As to this point of view, Woomer et al. (2004) defined the total carbon in the ecosystem as the sum of the woody biomass, herbaceous biomass, root, litter, and soil carbon pools, and using an inventory procedure involving satellite images which reveal historical LUC and recent field measurements of standing carbon stocks occurring in soil and plant; they estimated Senegal’s terrestrial carbon stocks in 1965, 1985, and 2000 . In addition, the changes of carbon emission from vegetation and soil resulted from LUC and climate changes can also counteract with each other. Synthetically considering the carbon emission from vegetation and soil induced by LUC and climate changes, based on a series of ecosystem models and scenarios of LUC and climate changes to evaluate the ecosystem service supply and vulnerability, Schröter et al. (2005) confirmed that Europe’s terrestrial biosphere acted as a net carbon sink, with decreased agricultural land and increased afforestation resulting in the increasing sequestrated amount of carbon, while soil carbon losses due to warming would balance the carbon sequestrated by terrestrial biosphere by 2050 and lead to carbon releases by the end of this century . In the Integrated Valuation of Ecosystem Services and Tradeoffs (InVEST) model, a simplified carbon cycle that maps and quantifies the amount of stored and sequestered carbon based on five carbon pools (above ground biomass, below ground biomass, soil, dead organic matter, and harvested wood products) is incorporated . Leh et al. (2013) used average literature values in the InVest model to calculate the carbon as part of the ecosystem services in major land classes according to the proportion of land use land cover (LULC) area in Ghana and Cote d’Ivoire, West Africa ; the model is of great significance to evaluate the ecosystem services.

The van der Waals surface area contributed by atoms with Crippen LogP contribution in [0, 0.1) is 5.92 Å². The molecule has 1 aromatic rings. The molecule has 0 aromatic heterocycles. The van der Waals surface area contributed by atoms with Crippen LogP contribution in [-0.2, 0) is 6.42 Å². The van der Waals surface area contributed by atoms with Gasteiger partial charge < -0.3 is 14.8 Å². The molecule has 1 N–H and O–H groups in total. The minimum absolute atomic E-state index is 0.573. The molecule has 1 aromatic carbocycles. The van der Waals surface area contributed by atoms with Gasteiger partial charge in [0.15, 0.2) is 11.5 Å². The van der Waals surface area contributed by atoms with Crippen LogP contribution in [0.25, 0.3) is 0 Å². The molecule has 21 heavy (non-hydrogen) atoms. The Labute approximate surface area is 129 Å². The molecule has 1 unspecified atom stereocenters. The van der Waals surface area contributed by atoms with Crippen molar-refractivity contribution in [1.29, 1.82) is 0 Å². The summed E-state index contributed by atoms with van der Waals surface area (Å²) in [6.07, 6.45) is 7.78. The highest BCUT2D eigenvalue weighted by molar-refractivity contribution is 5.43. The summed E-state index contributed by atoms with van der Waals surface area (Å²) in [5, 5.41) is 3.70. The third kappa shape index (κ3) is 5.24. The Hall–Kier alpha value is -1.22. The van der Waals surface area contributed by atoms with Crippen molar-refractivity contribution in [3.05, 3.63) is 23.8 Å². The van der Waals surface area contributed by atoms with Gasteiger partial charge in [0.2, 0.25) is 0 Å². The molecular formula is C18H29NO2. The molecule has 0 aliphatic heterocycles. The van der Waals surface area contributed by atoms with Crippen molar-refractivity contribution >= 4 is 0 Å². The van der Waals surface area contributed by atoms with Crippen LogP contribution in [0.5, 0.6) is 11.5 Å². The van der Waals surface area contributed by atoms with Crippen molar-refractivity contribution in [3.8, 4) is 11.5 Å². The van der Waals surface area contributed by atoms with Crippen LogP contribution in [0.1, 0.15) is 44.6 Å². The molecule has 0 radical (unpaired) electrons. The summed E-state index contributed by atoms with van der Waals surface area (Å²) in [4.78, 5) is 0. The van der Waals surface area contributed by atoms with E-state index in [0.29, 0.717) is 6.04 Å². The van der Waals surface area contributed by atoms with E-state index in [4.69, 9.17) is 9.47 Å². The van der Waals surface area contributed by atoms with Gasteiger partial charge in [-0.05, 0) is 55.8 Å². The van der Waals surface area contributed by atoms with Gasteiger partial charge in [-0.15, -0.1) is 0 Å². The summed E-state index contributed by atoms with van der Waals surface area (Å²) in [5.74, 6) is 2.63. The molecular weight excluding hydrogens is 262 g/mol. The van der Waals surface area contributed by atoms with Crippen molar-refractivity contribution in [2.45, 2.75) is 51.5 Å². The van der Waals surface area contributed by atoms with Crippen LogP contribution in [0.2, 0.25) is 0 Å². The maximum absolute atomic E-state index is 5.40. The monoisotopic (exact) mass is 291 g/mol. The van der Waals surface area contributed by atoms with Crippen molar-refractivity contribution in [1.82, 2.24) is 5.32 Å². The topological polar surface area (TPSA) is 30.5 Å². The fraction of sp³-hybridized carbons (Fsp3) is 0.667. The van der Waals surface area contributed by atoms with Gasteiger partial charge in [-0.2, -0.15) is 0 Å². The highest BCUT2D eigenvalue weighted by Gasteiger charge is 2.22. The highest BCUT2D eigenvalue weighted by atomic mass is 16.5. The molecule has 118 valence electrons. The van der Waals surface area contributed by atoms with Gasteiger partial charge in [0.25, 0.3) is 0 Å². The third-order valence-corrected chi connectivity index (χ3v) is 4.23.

In summary, effect on climate regulation through biogeochemical process mainly focuses on the carbon emission and sequestration both in terrestrial vegetation and soil; from comprehensive and global perspective, it is important to regulate the carbon cycle to control global warming and there should be more researches to combine the whole biogeochemical processes of LUC’s effect on carbon cycle together to provide references for decision-makers to make land use management practices.
2.2. Overall Effects Accounting through Biogeophysical Processes
LUC is a general term for the human modification of Earth’s terrestrial surface, and the albedo and evapotranspiration of different surfaces vary with land cover types. The biogeophysical effect mechanisms of LUC on climate regulation are mainly through changing the albedo and evapotranspiration, which are closely related with energy flux between land surface and atmosphere [23, 65–70].